Prime Minister Jacinda Ardern has announced the Government's official child poverty reduction targets for the short-term and next 10 years.
Three year targets:
- 70,000 children out of poverty in low income households (before housing costs) – from 16 percent down to 10 percent
- 40,000 children out of poverty in low income households (after housing costs) – from 23 percent down to 19 percent
- 30,000 children out of material hardship – from 13 percent down to 10 percent
10 year targets:
- 120,000 children out of poverty in low income households (before housing costs) – from 16 percent down to 5 percent
- 130,000 children out of poverty in low income households (after housing costs) – from 23 percent down to 10 percent
- 80,000 children out of material hardship – from about 13 percent down to 6 percent
Ardern, the Minister for Child Poverty Reduction, said the targets are an "important step in tackling head-on the long-term challenge of child poverty in New Zealand to make our country one of the best in which to be a child".
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"The Coalition Government's plan will halve child poverty within a decade and establish New Zealand as one of the best performing countries for our kids."
The Government announced in 2017 it would spend $5.3 billion over the following four years on an ambitious plan to help low-income families and cut the child poverty rate by nearly 50 percent.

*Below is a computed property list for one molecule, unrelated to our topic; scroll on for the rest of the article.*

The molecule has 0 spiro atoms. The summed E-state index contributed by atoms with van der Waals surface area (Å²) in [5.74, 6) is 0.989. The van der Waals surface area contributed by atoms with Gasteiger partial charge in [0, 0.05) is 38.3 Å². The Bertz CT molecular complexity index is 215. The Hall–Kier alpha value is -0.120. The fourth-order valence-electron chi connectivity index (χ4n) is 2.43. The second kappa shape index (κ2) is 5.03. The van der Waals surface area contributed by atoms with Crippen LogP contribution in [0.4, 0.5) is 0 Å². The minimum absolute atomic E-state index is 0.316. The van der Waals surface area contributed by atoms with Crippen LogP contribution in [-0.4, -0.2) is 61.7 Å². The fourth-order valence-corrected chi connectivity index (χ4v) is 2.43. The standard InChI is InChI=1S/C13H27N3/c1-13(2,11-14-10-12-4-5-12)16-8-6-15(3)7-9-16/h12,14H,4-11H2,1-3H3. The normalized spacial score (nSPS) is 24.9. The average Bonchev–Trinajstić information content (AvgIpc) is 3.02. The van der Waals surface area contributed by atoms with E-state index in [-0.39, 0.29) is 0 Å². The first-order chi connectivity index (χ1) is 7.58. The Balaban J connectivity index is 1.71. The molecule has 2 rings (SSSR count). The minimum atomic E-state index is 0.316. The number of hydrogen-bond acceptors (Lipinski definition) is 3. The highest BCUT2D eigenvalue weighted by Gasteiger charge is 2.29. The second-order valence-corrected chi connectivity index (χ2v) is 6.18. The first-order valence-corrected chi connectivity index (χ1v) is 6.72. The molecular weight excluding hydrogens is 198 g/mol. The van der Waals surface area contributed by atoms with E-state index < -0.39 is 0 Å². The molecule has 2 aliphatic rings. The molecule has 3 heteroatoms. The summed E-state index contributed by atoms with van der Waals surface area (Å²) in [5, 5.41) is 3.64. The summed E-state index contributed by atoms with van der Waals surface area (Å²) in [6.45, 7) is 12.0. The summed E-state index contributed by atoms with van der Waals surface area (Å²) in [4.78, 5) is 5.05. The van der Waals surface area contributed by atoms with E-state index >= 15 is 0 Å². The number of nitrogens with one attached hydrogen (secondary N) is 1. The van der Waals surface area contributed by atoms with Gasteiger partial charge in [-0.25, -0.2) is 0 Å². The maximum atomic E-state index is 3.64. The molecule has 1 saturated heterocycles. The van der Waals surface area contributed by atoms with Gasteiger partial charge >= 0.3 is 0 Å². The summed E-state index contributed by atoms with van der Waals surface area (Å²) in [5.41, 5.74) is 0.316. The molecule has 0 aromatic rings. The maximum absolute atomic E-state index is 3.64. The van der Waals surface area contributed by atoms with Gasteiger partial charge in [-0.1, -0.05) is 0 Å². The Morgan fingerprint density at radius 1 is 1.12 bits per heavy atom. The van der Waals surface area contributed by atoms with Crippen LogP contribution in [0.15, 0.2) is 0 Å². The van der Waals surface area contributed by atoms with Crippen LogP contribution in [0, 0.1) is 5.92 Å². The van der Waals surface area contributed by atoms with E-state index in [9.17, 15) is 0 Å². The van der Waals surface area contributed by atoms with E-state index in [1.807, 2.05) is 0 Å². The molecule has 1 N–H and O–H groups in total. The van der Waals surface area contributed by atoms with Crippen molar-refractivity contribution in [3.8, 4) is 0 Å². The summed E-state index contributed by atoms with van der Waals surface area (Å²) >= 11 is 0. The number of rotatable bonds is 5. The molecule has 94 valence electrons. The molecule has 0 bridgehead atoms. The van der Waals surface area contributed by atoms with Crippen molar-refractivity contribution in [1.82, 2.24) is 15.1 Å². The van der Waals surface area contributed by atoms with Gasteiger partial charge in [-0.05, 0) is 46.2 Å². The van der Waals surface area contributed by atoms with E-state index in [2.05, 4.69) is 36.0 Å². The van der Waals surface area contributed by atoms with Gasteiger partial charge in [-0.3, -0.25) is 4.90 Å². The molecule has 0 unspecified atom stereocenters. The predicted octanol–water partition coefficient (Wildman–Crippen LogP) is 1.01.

"The Government has already taken action on lifting between 42,000 and 73,000 children out of poverty through the $5.5 billion Families Package," Ardern said.
The package comprised three core components: Working for Families tax credit increases, a new payment for new-borns called Best Start, and a new winter energy payment for beneficiaries and pensioners.
Ardern has been a prominent spokesperson for child poverty reduction, with her Child Poverty Reduction Ac passing with cross-party support late last year.
It introduced the requirement for governments to report on rates of child poverty every year in the Budget and to set clear targets to reduce them.
Statistics NZ will be required to provide annual reports on all of the child poverty measurements.
"To maintain our ambition for halving the rate of material hardship within 10 years, we are seeking a reduction from 13 percent down to 6 percent, compared to the interim 7 percent target," Ardern said.
"All other interim targets have been confirmed."
According to the Child Poverty Monitor, one in five children live in a household without access to enough food or healthy food.
It also says children in the most disadvantaged circumstances are two times more likely to end up in hospital than those living in the most advantaged communities.
Ardern said the Wellbeing Budget - to be announced next week - "will continue to tackle the long-term challenge of lifting children out of poverty".